Happy Halloween from somebody who’s not into it as much as you

A Halloween costume for Fred Flintstone and Wilma Flintstone

Not Karen and I. But you get the idea. (For sale on fancydressdelivered.co.uk)

Happy Halloween is the salutation of the day. Trick or treat!

I will not be dressing up lavishly for the occasion.

Oh, I have donned a costume in my adult past. Sometimes I’ve enjoyed it. A handful of years ago, my dear wife Karen and I went to a Halloween-night local-band gig dressed as the Flintstones. Karen made the Fred-and-Wilma duds for us herself. I particularly appreciated the way she took a Milk Bone and smartly twisted it up in her hair.

But, really, the rest of the human race has sped past me in this fascination to become somebody or something else on Oct. 31.

As a kid, I loved traveling door-to-door to gather goodies in my orange bucket as much as the next ghost or goblin in line. One of my way-back memories is that somehow my mother made me a clown costume, and she and my grandmother squeezed me into it from kindergarten to a couple grades up. I recall them getting one huge kick out of making up my face. Soon enough, I understood that to me it was about the candy, not the get-up.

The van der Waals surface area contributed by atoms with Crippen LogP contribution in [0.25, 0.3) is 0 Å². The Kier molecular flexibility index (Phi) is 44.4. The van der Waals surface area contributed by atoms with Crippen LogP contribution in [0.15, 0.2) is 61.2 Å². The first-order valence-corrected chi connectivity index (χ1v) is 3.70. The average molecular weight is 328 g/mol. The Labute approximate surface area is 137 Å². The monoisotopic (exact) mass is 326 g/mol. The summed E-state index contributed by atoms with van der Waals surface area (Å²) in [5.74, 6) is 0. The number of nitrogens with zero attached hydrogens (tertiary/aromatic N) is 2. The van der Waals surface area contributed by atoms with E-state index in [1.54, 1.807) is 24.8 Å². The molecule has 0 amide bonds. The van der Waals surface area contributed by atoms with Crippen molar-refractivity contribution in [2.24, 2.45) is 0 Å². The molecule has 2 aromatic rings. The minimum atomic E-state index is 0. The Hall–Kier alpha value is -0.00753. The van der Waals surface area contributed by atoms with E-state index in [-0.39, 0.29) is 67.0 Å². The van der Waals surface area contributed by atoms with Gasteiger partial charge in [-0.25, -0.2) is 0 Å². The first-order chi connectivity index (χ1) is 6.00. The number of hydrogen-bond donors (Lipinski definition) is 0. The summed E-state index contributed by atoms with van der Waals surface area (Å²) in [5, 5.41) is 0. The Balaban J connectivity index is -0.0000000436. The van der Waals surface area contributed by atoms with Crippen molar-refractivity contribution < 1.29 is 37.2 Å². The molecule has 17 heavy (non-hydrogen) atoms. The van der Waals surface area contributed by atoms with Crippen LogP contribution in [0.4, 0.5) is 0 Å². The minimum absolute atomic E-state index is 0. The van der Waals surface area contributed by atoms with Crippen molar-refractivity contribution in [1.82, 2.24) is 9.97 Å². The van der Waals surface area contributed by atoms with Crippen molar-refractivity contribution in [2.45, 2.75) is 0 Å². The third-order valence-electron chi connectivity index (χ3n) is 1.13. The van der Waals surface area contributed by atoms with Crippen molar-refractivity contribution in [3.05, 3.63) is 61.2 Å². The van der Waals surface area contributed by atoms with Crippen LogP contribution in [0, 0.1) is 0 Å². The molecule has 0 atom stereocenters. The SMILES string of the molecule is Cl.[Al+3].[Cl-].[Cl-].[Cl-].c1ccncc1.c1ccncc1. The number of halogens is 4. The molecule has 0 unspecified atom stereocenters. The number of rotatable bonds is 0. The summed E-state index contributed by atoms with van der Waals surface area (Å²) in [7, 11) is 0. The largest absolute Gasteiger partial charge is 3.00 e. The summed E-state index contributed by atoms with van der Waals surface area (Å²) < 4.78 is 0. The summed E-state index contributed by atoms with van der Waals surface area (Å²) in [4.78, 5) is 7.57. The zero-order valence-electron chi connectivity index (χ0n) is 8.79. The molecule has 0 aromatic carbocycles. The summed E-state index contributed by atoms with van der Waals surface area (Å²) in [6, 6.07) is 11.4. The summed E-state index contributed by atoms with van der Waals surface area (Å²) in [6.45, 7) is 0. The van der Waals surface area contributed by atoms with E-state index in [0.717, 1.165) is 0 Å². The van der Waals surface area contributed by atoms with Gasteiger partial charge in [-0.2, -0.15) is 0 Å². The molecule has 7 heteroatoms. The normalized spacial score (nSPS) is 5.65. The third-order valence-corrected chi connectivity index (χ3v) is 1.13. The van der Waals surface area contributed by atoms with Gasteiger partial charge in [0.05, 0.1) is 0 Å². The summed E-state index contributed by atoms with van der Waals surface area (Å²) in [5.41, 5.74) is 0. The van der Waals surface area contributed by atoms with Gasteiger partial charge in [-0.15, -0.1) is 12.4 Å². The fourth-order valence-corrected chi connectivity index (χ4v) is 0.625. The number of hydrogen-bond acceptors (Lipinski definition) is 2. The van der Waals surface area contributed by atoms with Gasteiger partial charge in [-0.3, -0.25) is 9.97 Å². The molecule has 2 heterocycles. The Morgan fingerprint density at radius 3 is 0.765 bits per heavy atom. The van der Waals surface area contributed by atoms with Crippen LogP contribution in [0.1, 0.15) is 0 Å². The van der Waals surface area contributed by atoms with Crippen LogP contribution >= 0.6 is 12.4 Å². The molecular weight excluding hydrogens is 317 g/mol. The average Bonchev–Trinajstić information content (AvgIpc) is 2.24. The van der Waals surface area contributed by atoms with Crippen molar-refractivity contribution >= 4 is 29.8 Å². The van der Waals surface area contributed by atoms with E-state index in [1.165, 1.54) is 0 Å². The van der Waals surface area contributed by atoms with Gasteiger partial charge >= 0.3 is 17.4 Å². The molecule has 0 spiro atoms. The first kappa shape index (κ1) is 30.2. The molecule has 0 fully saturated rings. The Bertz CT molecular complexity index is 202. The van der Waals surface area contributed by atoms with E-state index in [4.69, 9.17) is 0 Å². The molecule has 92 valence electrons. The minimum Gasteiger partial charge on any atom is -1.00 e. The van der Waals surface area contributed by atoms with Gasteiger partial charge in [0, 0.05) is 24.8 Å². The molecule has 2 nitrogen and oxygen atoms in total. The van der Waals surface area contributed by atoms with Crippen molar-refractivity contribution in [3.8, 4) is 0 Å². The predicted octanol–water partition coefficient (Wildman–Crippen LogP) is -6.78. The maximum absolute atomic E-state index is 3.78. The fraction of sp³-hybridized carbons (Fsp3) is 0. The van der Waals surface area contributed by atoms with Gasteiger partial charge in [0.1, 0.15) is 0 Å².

As I got too old for that, the mention of a costume party kind of made me grimace inside. What a bother. Choosing. Buying or making. Gee, thanks.

I got back into the spirit as my darling daughter Elisabeth grew up. She was a pretty princess and wonderful whatever-else she chose to be, and I was more than happy to chaperone the candy stroll or stay back to hand out the sweets from the front door. In my regular duds, I admired the pirates and robots and clowns and freely gave compliments for originality or artful craftsmanship.

When invited to a Halloween party, I picked a costume and went. I liked parties in general, you see.

More and more, though, I noticed adults getting just as excited about dressing up as the kids. Here, there, everywhere. On TV right this very second, the entire crew of “Today” on NBC is sitting in get-ups on the New York City Plaza. Al Roker is Mr. T. Matt Lauer is Pamela Anderson from “Baywatch.” They are laughing.

In Honolulu on the afternoon of Oct. 31 three years ago, parades of costumed natives of all ages already wandered the streets. A shuttle driver explained how Halloween just might be the most popular holiday on Oahu.

Enjoy, all.

I am not against spooky, or creepy, even. The novels of Stephen King always seem to make their way to that spot in front of my wide-open eyes.

I’m not trying to rob anybody of their big moment.

I’m just not as much into it as the rest of you.

So I will go to my Thursday night bowling league brilliantly disguised as somebody who might roll a 300. What’s that macabre laughter I hear?

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